Nakamura also said it was possible that the Nissan Z line may adopt a smaller engine for its next-generation, which would be the first time in the car’s history.
"I much prefer smaller sports car," Nakamura revealed to Australia’s Drive. "It is the time to look at that [smaller engines]. With 370Z, we still don't know next generation will have a larger or smaller engine."
He also said that reducing the weight of Nissan’s next-generation of sports cars is a priority.
While downsizing the Z to compete with newcomers like the 2013 Scion FR-S and the 2013 Subaru BRZ may not be ideal, Nissan previously had great success with its 240SX. The vehicle was dropped from Nissan’s global lineup in the previous decade due to its engine, a turbocharged 2.0-liter four-cylinder, failing to meet stricter emissions standards.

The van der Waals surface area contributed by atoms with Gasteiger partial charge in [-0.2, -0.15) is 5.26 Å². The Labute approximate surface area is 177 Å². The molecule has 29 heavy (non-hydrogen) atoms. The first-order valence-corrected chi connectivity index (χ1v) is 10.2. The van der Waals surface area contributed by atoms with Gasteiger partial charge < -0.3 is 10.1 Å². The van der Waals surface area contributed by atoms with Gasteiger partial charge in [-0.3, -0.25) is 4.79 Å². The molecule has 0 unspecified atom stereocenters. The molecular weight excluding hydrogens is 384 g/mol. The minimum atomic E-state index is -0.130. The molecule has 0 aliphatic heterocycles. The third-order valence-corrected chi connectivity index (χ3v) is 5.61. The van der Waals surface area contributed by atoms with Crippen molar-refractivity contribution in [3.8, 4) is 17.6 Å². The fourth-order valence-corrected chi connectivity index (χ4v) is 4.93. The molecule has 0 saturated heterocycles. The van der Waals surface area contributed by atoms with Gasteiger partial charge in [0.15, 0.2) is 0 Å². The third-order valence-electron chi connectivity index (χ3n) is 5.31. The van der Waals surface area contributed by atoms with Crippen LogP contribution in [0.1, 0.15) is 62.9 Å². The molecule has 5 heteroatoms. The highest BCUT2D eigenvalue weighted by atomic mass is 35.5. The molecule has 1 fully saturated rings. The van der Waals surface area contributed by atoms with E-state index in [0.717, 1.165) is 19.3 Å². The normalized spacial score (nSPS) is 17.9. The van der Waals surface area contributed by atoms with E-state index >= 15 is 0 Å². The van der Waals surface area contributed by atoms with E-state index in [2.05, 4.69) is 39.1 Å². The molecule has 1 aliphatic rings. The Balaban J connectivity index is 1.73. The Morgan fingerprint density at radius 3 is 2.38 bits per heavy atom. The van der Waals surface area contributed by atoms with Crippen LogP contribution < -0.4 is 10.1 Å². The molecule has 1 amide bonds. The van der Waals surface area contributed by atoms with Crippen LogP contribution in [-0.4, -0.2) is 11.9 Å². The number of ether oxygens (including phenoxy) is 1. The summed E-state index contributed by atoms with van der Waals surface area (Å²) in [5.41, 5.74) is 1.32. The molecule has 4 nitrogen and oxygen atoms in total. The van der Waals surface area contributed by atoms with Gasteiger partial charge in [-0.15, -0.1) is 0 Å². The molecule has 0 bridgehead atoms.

Nakamura said he liked the idea of a 240SX successor but didn’t mention any production plans.
When asked if Nissan was capable of having a three tier sports car lineup consisting of an entry-level 240SX successor, mid-level Z and range-topping GT-R supercar, Nakamura said if the demand was there Nissan will do it.
Given the hype surrounding the recent launch of the 2013 Scion FR-S and 2013 Subaru BRZ, an affordable and lightweight sports car with rear-wheel drive dynamics from Nissan could certainly prove popular in the current market.
1997 Nissan 240SX SE